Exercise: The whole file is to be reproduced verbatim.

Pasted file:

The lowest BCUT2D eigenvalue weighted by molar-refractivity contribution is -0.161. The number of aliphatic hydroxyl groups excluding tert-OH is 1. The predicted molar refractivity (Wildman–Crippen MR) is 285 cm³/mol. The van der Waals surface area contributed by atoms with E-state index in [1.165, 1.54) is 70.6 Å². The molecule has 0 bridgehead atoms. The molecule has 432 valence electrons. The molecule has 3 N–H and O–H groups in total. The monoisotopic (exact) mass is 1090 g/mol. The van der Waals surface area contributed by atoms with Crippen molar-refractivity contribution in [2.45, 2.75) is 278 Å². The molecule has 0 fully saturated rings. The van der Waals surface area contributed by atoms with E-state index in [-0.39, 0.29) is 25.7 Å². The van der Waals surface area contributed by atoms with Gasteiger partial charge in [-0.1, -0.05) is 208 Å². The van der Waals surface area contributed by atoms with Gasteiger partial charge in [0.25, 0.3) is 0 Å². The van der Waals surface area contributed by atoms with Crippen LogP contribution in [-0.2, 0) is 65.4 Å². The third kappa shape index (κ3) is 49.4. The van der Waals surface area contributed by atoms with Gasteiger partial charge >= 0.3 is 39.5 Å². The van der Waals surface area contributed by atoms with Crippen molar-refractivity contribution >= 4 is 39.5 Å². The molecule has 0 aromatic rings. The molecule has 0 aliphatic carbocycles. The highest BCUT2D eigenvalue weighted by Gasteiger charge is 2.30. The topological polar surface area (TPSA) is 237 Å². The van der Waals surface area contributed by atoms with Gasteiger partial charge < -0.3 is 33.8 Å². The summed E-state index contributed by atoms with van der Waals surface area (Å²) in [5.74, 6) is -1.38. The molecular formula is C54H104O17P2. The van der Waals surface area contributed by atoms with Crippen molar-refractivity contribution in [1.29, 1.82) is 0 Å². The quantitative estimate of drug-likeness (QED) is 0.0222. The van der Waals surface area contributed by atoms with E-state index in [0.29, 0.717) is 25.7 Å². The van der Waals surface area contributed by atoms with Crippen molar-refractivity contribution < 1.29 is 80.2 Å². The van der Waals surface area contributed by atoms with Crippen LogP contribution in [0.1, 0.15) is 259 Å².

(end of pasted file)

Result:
The lowest BCUT2D eigenvalue weighted by molar-refractivity contribution is -0.161. The number of aliphatic hydroxyl groups excluding tert-OH is 1. The predicted molar refractivity (Wildman–Crippen MR) is 285 cm³/mol. The van der Waals surface area contributed by atoms with E-state index in [1.165, 1.54) is 70.6 Å². The molecule has 0 bridgehead atoms. The molecule has 432 valence electrons. The molecule has 3 N–H and O–H groups in total. The monoisotopic (exact) mass is 1090 g/mol. The van der Waals surface area contributed by atoms with Crippen molar-refractivity contribution in [2.45, 2.75) is 278 Å². The molecule has 0 fully saturated rings. The van der Waals surface area contributed by atoms with E-state index in [-0.39, 0.29) is 25.7 Å². The van der Waals surface area contributed by atoms with Gasteiger partial charge in [-0.1, -0.05) is 208 Å². The van der Waals surface area contributed by atoms with Gasteiger partial charge in [0.25, 0.3) is 0 Å². The van der Waals surface area contributed by atoms with Crippen LogP contribution in [-0.2, 0) is 65.4 Å². The third kappa shape index (κ3) is 49.4. The van der Waals surface area contributed by atoms with Gasteiger partial charge >= 0.3 is 39.5 Å². The van der Waals surface area contributed by atoms with Crippen molar-refractivity contribution >= 4 is 39.5 Å². The molecule has 0 aromatic rings. The molecule has 0 aliphatic carbocycles. The highest BCUT2D eigenvalue weighted by Gasteiger charge is 2.30. The topological polar surface area (TPSA) is 237 Å². The van der Waals surface area contributed by atoms with Gasteiger partial charge < -0.3 is 33.8 Å². The summed E-state index contributed by atoms with van der Waals surface area (Å²) in [5.74, 6) is -1.38. The molecular formula is C54H104O17P2. The van der Waals surface area contributed by atoms with Crippen molar-refractivity contribution in [1.29, 1.82) is 0 Å². The quantitative estimate of drug-likeness (QED) is 0.0222. The van der Waals surface area contributed by atoms with E-state index in [0.29, 0.717) is 25.7 Å². The van der Waals surface area contributed by atoms with Crippen molar-refractivity contribution < 1.29 is 80.2 Å². The van der Waals surface area contributed by atoms with Crippen LogP contribution in [0.1, 0.15) is 259 Å².